The television-style presentation doesn’t just extend to the game – but to resuming it. You’ll pick up where you left off in the game and get a “previously on Quantum Break” recap of key events – so if you haven’t been able to play the game in a while, you’ll get a rundown that keeps the most important parts of the narrative in your head at all times. The city of Riverport feels alive, and things like establishing shots of buildings help add to the immersion of the experience. Establishing shots are something you take for granted in TV shows and movies – but we don’t see them often in gaming, so they stand out here, and are used perfectly.
Quantum Break’s use of a TV-style presentation alongside a stellar cast winds up creating a wholly unique gaming experience. The heavy emphasis on time manipulation may seem odd for a game plot, but as a longtime Futurama fan, I felt right at home with it. It’s clear that a lot of time was taken to craft a compelling story, and having branching paths throughout it encourages multiple playthroughs. You’ll see things from multiple perspectives, and even though some outcomes remain the same, the journey taken to them is different and compelling in its own right since it allows you to interpret the story and the characters in your own way and gives you more control over things to some degree.
Quantum Break’s mix of storytelling, gunplay, puzzle-solving, and action work very well together. While Alan Wake tried to mix in something similar, it didn’t do things nearly as well as it does here. Everything has a level of polish and fine-tuning to it and allows this game to live up to its potential, while Alan Wake never quite did even though it also had a top-notch concept. Being able to use a slew of powers to either stop time for an enemy, charge it up to do some damage, spot the next area you need to get to, or create a bullet shield around you gives you a lot of variety in the usual cover-based third-person shooting action.
Visually, Quantum Break is usually a feast for the eyes. The lighting effects are top-notch, as are most aspects of the character models. The clothing is one of the best in gaming, but long female hair still looks a bit odd. Since the game uses motion capture, the animation is smooth and there aren’t many instances of animation being wonky – although occasionally you’ll be taken out of things due to trying to jump on something only to find that it’s got an invisible wall in front of it.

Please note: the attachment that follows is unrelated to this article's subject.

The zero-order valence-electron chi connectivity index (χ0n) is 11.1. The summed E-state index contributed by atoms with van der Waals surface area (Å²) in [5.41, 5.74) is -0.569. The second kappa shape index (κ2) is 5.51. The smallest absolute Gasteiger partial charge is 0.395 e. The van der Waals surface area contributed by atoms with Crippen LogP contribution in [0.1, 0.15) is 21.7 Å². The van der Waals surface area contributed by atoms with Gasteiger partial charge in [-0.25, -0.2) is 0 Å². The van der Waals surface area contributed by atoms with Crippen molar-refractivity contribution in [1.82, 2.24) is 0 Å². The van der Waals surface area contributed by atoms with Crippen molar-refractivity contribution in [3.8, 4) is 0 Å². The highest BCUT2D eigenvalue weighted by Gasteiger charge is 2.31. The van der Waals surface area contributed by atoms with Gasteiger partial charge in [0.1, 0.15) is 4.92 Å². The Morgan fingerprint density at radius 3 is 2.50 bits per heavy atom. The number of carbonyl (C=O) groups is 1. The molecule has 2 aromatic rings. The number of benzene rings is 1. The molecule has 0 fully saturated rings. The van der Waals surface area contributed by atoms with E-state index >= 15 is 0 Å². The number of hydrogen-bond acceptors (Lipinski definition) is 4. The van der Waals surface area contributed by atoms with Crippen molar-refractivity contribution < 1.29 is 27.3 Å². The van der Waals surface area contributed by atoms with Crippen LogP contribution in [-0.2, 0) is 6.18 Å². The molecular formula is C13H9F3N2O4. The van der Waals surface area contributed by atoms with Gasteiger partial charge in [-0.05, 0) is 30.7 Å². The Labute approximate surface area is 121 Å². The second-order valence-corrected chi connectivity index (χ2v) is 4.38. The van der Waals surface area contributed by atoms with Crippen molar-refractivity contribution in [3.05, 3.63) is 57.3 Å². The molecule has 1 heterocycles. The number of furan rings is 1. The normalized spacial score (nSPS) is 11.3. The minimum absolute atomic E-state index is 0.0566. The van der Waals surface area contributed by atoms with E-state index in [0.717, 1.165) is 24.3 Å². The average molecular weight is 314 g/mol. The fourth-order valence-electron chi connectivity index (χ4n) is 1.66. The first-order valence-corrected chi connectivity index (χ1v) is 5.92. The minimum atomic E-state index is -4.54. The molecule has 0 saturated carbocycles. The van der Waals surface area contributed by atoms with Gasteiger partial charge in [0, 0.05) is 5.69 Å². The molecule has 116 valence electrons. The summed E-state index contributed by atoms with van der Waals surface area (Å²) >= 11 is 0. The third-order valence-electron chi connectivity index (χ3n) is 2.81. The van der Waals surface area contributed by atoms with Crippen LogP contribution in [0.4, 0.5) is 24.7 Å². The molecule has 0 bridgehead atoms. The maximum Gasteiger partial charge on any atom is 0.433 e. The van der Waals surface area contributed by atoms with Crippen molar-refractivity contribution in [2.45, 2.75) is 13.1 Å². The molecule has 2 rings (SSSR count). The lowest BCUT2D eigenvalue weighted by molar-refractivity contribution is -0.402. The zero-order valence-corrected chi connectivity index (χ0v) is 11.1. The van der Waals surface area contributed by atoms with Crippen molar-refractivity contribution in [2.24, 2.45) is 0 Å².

There are also some instances of texture pop-in, and they can also briefly take you out of the experience. You’ll go to a new area and wait for all the textures to load, while the placeholder textures look rough and clearly don’t evoke the total vision of what Remedy had in mind. Luckily, the textures come in clearly a second later and usually impress – although some things like soda machines have low-resolution art that has fully loaded, but just doesn’t look good to the eye.
The sound design of Quantum Break is extraordinary, and one of the few games I would recommend only listening to with some high quality headphones to really immerse yourself in it. While playing through it with some Status HD Twos, I was amazed at just how much better the combat was because you could get a better idea of where your enemies were. Sure, you can use your powers to reveal enemy locations – but sometimes you don’t have access to, and you need to make use of other non-game tools to succeed.
Quantum Break is Remedy’s best game to date. It is their most-polished game so far and accomplishes every goal it sets out to from a narrative perspective. The integration of gaming and live-action is incredible, although internet buffering can hurt the presentation a bit. Downloading it resolves this problem – so be sure to keep some extra space free for that if you so desire. Aside from a couple of visual quirks, it looks outstanding and it controls like a dream too. The sound design is exceptional as well, and benefits quite a bit from a high-quality audio setup either on your TV or with some great headphones.
Reviewed By: Jeremy Peeples
Publisher: Microsoft Studios
This review is based on a digital copy of Quantum Break for the Xbox One provided by Microsoft Studios.